I used to think a healthy lifestyle and eating salads were one and the same thing. But if we're invested in eating healthy as a lifestyle is this a good health tip?
When you take the mind body connection into account maybe not! There is research that shows that - eating what you don't enjoy appears to retard nutrient absorption. Check out this research. Researchers fed a traditional Thai meal of rice and vegetables spiked with chili paste, fish sauce, and coconut cream to a group of Swedish and another of Thai women. The Thai women, who enjoyed the meal the Swedish women didn't, absorbed 50 percent more iron from the same food than the Swedish women. Then, when the meal was blended into an unfamiliar and unpalatable paste, Thai’s absorption of iron from the same meal but robbed of it's appearance and texture decreased by 70 percent! (1)
As Dr. Linda Bacon concludes: "... choking down the plate of steamed broccoli (if you hate steamed broccoli) is not likely to do you as much good as you think." In other words, a healthy lifestyle and eating with enjoyment is an important nutritional practice. When creating a new healthy eating lifestyle, eating with mindful enjoyment might need to be a part of your planning.
In addition, in reality it isn't one bit healthy to eat salad because I 'have to' when what I am really wanting is chocolate. There are two reasons for this. When I eat salad, but when that doesn't hit the spot, then I land up having a slice of bread with honey and as that doesn't quite hit the spot, I have something else, until, finally I break down and land up eating that chocolate I wanted in the first place. Has that ever happened to you?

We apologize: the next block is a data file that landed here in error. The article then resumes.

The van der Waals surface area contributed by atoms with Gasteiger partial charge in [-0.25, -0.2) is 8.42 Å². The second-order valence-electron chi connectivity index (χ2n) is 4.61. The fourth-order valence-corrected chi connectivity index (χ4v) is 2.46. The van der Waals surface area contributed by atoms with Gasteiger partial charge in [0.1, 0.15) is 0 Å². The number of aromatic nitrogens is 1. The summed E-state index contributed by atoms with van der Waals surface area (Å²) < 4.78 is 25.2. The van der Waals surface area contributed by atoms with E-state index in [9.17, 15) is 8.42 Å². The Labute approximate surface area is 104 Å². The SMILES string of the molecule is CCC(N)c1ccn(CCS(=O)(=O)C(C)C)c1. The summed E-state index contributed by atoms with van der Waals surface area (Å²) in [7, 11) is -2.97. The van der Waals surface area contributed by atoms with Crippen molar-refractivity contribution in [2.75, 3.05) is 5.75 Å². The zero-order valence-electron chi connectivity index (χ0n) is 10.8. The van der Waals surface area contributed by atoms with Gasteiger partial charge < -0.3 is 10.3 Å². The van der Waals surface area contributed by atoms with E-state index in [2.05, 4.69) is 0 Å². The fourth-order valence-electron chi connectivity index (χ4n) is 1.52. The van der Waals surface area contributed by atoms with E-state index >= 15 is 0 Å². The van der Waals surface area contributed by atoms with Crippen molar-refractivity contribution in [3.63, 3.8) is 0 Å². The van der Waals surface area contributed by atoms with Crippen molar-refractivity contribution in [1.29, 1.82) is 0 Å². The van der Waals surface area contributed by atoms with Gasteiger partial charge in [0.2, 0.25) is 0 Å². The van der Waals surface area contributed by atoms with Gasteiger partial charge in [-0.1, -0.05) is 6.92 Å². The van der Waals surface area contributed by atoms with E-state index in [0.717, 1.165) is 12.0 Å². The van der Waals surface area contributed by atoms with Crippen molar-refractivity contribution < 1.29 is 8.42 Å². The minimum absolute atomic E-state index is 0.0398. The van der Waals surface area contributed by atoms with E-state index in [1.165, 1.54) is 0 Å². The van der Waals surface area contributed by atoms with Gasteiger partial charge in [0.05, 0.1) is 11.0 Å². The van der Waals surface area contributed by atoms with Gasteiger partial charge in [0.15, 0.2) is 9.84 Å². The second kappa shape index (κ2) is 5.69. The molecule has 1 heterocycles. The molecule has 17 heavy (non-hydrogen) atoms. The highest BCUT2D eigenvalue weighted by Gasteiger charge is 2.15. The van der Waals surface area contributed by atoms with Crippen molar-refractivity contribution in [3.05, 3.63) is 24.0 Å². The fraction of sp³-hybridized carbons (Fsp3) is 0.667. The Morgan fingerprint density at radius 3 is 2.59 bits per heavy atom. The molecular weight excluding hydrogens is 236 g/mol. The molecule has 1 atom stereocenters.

In that case eating a salad was actually unhealthy eating. Savoring the flavor of a chocolate would have been much better because it would have satisfied me and I wouldn't have landed up bingeing. A healthy lifestyle and eating habits that satisfy what you really want rather than restriction and deprivation are more likely to work over the longer term.
And if you can't go anywhere without packing in your own food because of your eating fear (of both calories and the nutrition); and if you're struggling with anxiety after eating - that's not eating healthy, that's disordered eating. Your attempts at eating well - have landed you in eating hell! And what's more, your cells are experiencing your stress, and reacting accordingly with stress hormones so that's not one bit healthy either because we need to be beating stress for better health. As this study done with rats (2) states: "Stress is an important factor in the development of addiction and in addiction relapse, and may contribute to an increased risk for obesity and other metabolic diseases. Uncontrollable stress changes eating patterns and the salience and consumption of hyperpalatable foods..."
Us humans have an interesting thing that happens to us as a result of a small part of our brain - the Reticulation Activation System- that makes us much more focussed on things we tell ourselves we shouldn't be thinking about. Tell me I mustn't think of a gleaming red porsche - that's all I can see in my minds eye. Tell me donuts are bad and I can't have them and all I can think about are donuts. What's forbidden grows psychological hooks.
Is healthy eating all those low fat, no fat and processed foods? Take a look at the ingredients in them. Although they are marketed as 'health foods' many are highly processed and would barely quality as food never mind 'eating healthily.' Many diet foods are blatantly unhealthy.
(1) Hallberg L, Bjorn-Rasmussen E, Rossander L, Suwanik R. Iron absorption from Southeast Asian diets. Am J Clin Nutr. 1977;30:539-548.
(2) Yau YHC, Potenza MN. Stress and Eating Behaviors. Minerva endocrinologica. 2013;38(3):255-267.
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